Natural Disasters and Food Supply

As we witness daily the news updates of the devastation wreaked by Hurricane Katrina, many professional groups are being called on for their expertise to assist victims and head response teams. One area of personal concern for me is the safety of the food supply, both the immediate needs in areas hit by the hurricane and the long-term viability of our food sources.

As I observe the pictures of standing water, I cannot help but wonder what will happen to crops that have been exposed to sewage or chemicals, and the warehouses of products that have been without adequate temperature control for more than a week. In response to these types of questions, the U.S. Food and Drug Administration has issued a notice regarding the safety of food products affected by hurricane Katrina.

The FDA notes that crops and grains stored in bulk are probably the food items most susceptible to standing flood waters. They may have been exposed to a variety of contaminants and should not enter the food supply. The FDA recommends destroying these items in such a way that there is no opportunity for cross-contamination of "clean" crops, and ensuring that contaminated crops and grains are not available for human or animal consumption. Similarly, fresh fruits and vegetables cannot be adequately cleaned of contaminants and may have started to spoil as a result of inadequate storage facilities. They, too, should be kept from the food supply.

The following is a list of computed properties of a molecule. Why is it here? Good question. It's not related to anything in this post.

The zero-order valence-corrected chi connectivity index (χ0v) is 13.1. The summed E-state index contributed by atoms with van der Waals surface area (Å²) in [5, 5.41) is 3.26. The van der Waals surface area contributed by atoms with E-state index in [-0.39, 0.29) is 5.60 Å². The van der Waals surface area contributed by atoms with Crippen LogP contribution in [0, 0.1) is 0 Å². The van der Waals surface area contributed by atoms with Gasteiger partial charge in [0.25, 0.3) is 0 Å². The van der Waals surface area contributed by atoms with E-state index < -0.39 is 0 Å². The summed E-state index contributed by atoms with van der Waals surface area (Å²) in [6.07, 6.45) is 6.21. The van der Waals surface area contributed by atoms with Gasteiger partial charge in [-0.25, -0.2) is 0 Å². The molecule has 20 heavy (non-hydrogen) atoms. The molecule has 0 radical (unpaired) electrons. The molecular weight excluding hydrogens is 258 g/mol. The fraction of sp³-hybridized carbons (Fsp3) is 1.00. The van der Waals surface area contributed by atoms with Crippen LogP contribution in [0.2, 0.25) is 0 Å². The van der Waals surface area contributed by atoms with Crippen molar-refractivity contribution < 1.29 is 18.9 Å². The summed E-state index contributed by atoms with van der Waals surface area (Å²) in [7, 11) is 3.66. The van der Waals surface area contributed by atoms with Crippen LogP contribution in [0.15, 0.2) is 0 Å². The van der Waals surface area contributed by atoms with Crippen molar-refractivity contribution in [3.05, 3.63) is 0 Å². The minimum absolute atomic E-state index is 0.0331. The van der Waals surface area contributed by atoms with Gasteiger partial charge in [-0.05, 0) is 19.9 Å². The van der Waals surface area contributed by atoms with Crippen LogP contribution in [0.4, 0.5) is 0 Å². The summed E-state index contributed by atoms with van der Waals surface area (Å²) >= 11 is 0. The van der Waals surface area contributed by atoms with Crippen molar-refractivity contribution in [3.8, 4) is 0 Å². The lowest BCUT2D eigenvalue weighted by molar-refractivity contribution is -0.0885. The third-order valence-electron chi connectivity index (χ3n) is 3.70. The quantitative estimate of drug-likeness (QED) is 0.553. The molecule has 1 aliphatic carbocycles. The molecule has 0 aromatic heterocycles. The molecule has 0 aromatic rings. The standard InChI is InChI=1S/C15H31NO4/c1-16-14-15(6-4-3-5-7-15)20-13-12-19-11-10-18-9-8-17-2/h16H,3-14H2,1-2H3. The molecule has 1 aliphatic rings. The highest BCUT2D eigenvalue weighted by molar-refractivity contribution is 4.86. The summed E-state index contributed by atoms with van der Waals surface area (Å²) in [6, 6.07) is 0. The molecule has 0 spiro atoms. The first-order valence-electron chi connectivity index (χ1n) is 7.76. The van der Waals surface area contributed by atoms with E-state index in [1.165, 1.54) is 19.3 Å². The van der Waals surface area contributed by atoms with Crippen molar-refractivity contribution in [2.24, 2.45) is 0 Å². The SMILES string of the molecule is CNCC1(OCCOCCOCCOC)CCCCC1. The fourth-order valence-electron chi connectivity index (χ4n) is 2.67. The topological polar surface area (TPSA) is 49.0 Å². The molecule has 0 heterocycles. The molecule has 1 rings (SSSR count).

If you were thinking that items in cans and bottles are probably okay to recondition, you would be wrong. The FDA makes the point that many of the screw caps or flip tops may have collected debris and sediment which cannot be adequately cleaned away, especially once they've had a chance to dry. Any food that has been packaged in these containers or in plastic, paper, or cardboard cannot be salvaged.

Finally, it appears the only items that may be permitted back into the food supply are those that have been hermetically sealed and have both a top and bottom double seam, such as a canned item. However, these come with many more terms and conditions which must be reviewed.

While the FDA notice is aimed at food manufacturers, warehouse managers, and food transporters, it is of interest and valuable to all of us. You can read the full FDA notice at cfsan.fda.gov.